Sunday, February 28, 2010

Connect and Reconnect and keep swatting away those Gnats

The voice message light blinked on my phone in the dark of my bedroom. I had just entered, dropping off the bags of ephemera that my husband accumulated during his almost two week stay in the intensive care unit of the hospital. He was weak, he was battered, but he was HOME!

My body stiffened and I tightened my jaw. Would it be yet another phone call from his officious manager where he had been working full time until this medical crisis?

I couldn't stand her insincerity, her obvious joy at an opportunity to remove an employee with disabilities from her roster. I wanted to fit my hands around her throat and squeeze. If I heard her voice I knew I would throw the phone against the wall and maybe pound my head a bit, too.

But then, it could just as easily be a worried family member from back home. So I pushed the play button and stood uneasily waiting to hear the voice.

An unfamiliar voice.

It sounded friendly and definitely not that whining voice of his manager. We call her The Gnat always darting into people's faces, annoying, keeping them from work, complicating every process, infuriating with her touch and random acts of frustrating interaction.

Yet wait, I've heard this voice. I recognized the New England accent. And then she gave her name and said, "I hope you remember me...."

I did! We had had such a great working relationship -- editor and writer -- while she and another talented editor ran one of my favorite writing markets. I knew that the two had been forced out of a magazine after they had built it to a well respected publication. Now some member of the same sisterhood to which The Gnat belonged had begun undoing everything they had worked so hard to do. I saw the latest issue and could only feel pain for the loss.

But the voice was saying something about working for another publication and .... what did she say?

I rewound the message and played it again. She wants me to write for her again. And she wants me to write the kind of articles I so enjoy. AND she wants me to begin with one of my favorite fabric artists! AND she wants me to pitch ideas that she will happily assign to me and pay me a decent wage.

I sat on the bed and stared at the phone. There isn't much of anything I could think of that would sound better (other than that my husband was cured).

Today I began preparing questions for that first interview. I started by reviewing some of the entries blogged and written online about the artist. One site said she was influenced by Alfonse (sic) Mucha. Well of course I had to find out who that was.

Turns out he is a Czech Art Nouveau painter best known for his images of women. Today there is a museum and foundation named after him and just about anyone who has ever seen any Art Nouveau posters or images, have seen his work.

So why include this trivia tidbit in this blog?

Because I took a look at a timeline that was included on the Foundation's website and realized that Alphonse had his Gnats, too. His father sent him to be trained by the church and found him a job as a church clerk. Makes me think of that adage, "poor as church mice..." But Alphonse had other ideas for his life and applied to the Prague Academy of Fine Arts in 1878. "His application is turned down with the recommendation: "Find yourself another profession where you'll be more useful".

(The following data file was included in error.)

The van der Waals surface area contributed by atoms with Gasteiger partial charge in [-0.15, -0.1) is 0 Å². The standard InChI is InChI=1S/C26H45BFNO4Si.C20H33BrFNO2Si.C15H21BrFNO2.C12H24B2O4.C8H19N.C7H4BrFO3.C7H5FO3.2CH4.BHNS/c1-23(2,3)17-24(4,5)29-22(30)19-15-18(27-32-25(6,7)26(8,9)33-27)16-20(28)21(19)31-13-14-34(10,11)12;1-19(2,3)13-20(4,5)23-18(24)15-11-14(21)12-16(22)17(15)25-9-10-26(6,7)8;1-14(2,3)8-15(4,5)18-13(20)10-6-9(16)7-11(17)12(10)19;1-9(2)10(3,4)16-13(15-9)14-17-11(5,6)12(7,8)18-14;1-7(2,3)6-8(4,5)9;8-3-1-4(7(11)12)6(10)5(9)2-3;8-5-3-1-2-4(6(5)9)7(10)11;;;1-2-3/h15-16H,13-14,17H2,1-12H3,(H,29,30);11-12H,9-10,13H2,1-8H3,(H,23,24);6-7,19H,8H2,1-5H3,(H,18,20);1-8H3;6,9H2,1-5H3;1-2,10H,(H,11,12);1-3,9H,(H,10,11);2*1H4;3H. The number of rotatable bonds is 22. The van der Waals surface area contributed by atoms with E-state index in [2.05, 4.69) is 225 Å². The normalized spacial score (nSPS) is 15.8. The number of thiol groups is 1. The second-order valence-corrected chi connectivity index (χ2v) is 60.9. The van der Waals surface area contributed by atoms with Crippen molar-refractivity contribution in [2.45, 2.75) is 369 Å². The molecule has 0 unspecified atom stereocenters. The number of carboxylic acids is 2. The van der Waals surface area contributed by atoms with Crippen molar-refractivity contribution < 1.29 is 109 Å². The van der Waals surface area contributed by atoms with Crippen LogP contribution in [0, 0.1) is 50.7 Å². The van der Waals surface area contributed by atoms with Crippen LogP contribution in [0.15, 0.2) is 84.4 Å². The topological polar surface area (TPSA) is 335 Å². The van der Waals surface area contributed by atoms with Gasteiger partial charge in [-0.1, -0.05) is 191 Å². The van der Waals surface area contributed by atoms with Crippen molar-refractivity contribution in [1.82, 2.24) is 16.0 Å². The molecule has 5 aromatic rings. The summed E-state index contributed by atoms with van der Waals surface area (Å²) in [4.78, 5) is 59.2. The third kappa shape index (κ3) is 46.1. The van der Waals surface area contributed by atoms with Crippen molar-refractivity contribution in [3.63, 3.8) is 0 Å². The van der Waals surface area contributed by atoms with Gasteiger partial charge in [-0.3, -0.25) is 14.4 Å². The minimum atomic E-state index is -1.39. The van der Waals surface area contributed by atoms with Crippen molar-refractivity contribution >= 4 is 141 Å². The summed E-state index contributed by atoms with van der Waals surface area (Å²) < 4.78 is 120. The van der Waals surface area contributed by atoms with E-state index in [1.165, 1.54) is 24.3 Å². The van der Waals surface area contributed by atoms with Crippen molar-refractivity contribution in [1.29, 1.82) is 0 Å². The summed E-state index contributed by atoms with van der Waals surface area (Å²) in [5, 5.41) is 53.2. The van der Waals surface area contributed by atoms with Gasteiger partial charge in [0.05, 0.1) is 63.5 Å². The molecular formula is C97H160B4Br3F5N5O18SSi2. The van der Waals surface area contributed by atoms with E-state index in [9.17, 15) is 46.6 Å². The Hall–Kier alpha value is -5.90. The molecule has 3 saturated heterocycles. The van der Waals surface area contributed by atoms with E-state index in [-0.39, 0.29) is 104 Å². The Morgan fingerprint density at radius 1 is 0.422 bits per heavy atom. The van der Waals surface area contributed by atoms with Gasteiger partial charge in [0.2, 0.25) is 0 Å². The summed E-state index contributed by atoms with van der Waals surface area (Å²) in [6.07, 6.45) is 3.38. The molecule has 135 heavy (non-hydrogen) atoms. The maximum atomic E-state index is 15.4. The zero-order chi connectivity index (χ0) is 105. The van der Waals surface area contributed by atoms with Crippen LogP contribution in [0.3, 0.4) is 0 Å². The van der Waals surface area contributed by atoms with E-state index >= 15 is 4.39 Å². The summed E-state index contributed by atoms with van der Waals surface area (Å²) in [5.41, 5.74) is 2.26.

Sounds like not only today's writers receive rejection with a twist of malice and elitist intent. But, he doesn't give up. He travels to another city and becomes a scene painter. When he's let go from that job because their biggest client goes up in flames -- literally -- he moves on and begins painting portraits. There he meets a wealthy man who wants him to decorate his whole castle. And in 1885 he begins studying at the Munich Academy of Art.

I feel a connection to Alphonse. He believed in his doodlings. If he hadn't persevered, believed in himself and his 'need' to paint, he would have frittered away his life in a 'job' rather than follow his calling. He wouldn't have become a famous artist who influenced a whole art movement and a now famous fabric artist, and I would not be writing this article. Of course if I had not believed in myself, taken the steps I have taken with my meager little writing career and had not written that first (now rather pathetic) query to the magazine years ago, I would not be sitting here preparing questions for an assignment that may make up the difference in lost revenue caused by The Gnat and her infernal need to grow her own career.

Notice in this fable that the people who stand in the way of art usually remain nameless and fade away into oblivion. They are the dust that covers the floors in human history.

Also notice that Alphonse did not travel his path alone. There were people who hired him, mentored him, sponsored him, and believed in him. Maybe the Gnats of the world are simply the things that make us stronger so that we can lift our chins, square our shoulders and prepare to fight for our words, our lives, our birthright. Or maybe they are the offsprings of parents who did not chose wisely and accepted the church clerk calling rather than fight for who they truly wanted to be, passing on their frustration and fears to their baby Gnats....

Enough about Gnats. I have a profile to write! And then another. And another.

If your phone isn't ringing, take time to reach out today and say hi to those favorite editors. You never know what they'll reply.

PHOTOS: Alphonse Mucha's Art Nouveau images